“Vida Loka” will not be on the arty baile funk group’s third official album, which is slated to come out in the early half of 2015, but D’Eyrot tells us it is a “taste of things to come.” He promises the album will be very dance floor friendly. And, judging by the real single art that we aren’t even going to link to here, it’s also going to be nasty.
Listen to “Vida Loka,” which is available for download on Soundcloud.
Michael Brun is kind of a big deal. Internationally, Brun is becoming somewhat of a figure in electronic dance scenes. In fact, the Haiti-birthed, 22 year-old released a banger called “Zenith” where it was showcased at this year’s TomorrowLand in Belgium, and it pretty much became an instant anthem for the festival, or so rumor has it. It’s pretty believable when the DJ/producer keeps dropping über-jams that makes it hard to leave the dance floor, like this one below, for instance, that features beautiful, trance-inducing vocals, electric rave beats, lots of global bass and plenty of feel good moments. It’s perfect for your last summer hurrah.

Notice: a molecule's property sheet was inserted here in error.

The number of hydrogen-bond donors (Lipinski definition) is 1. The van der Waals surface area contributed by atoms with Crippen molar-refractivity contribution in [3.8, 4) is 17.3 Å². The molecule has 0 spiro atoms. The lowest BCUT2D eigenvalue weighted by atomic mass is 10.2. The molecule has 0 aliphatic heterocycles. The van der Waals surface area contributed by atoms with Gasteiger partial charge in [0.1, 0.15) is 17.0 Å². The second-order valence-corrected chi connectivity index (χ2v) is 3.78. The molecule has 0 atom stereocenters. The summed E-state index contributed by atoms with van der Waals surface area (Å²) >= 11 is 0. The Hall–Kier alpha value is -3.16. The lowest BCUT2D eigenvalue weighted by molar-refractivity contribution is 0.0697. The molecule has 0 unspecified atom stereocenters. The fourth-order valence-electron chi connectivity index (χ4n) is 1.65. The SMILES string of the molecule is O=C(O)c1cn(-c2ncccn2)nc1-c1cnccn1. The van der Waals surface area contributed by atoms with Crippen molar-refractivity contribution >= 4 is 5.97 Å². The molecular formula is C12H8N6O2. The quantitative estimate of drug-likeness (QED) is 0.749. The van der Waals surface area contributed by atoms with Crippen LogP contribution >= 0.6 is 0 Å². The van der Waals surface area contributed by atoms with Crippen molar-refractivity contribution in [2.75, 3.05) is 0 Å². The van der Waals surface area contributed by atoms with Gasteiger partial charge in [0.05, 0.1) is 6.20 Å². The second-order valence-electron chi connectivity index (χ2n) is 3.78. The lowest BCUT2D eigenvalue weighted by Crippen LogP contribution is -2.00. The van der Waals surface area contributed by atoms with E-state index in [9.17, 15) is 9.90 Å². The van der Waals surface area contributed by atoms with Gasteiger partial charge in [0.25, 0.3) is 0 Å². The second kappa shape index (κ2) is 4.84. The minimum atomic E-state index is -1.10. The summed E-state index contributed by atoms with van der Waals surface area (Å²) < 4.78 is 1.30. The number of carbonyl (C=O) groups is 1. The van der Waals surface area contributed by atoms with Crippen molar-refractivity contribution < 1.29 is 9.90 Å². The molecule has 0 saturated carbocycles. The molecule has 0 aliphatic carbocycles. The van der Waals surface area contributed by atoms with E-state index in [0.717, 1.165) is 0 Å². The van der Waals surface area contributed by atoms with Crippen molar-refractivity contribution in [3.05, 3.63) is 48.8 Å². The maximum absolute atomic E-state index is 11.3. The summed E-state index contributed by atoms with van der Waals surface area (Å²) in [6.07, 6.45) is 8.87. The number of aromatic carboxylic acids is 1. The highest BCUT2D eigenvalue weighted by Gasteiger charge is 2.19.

Listen to “Sun In Your Eyes” in collabo with DubVisions feat. Tom Cane, out via his own Caribbean-inspired label, Kid Coconut.
Since 1999, Tokyo’s MONO has crafted hours and hours of cinematic, post-rock bliss— and they won’t stop anytime soon. Following their 2012 album, For My Parents, the band is releasing not one but two albums: The Last Dawn and Rays of Darkness.
The twin albums stand diametrically opposed both musically and conceptually, posing a test to MONO’s range. The Last Dawn ascends to joyous, ambient pop heights, while Rays of Darknessis described as their blackest album yet, featuring a contribution from Tetsu Fukagawa of Tokyo post-hardcore band Envy. For the first time in 15 years, they are shedding the large orchestral ensemble that’s bolstered their previous albums, challenging themselves to retain their majestic quality as just a four-piece operation.
Their first album single, “Where We Begin” trickles in with hushed, trembling guitars before ballooning into a luminous homage to classic shoegaze. The Last Dawn and its counterpart will both be available October 28 via Temporary Residence Ltd. Listen to “Where We Begin” below: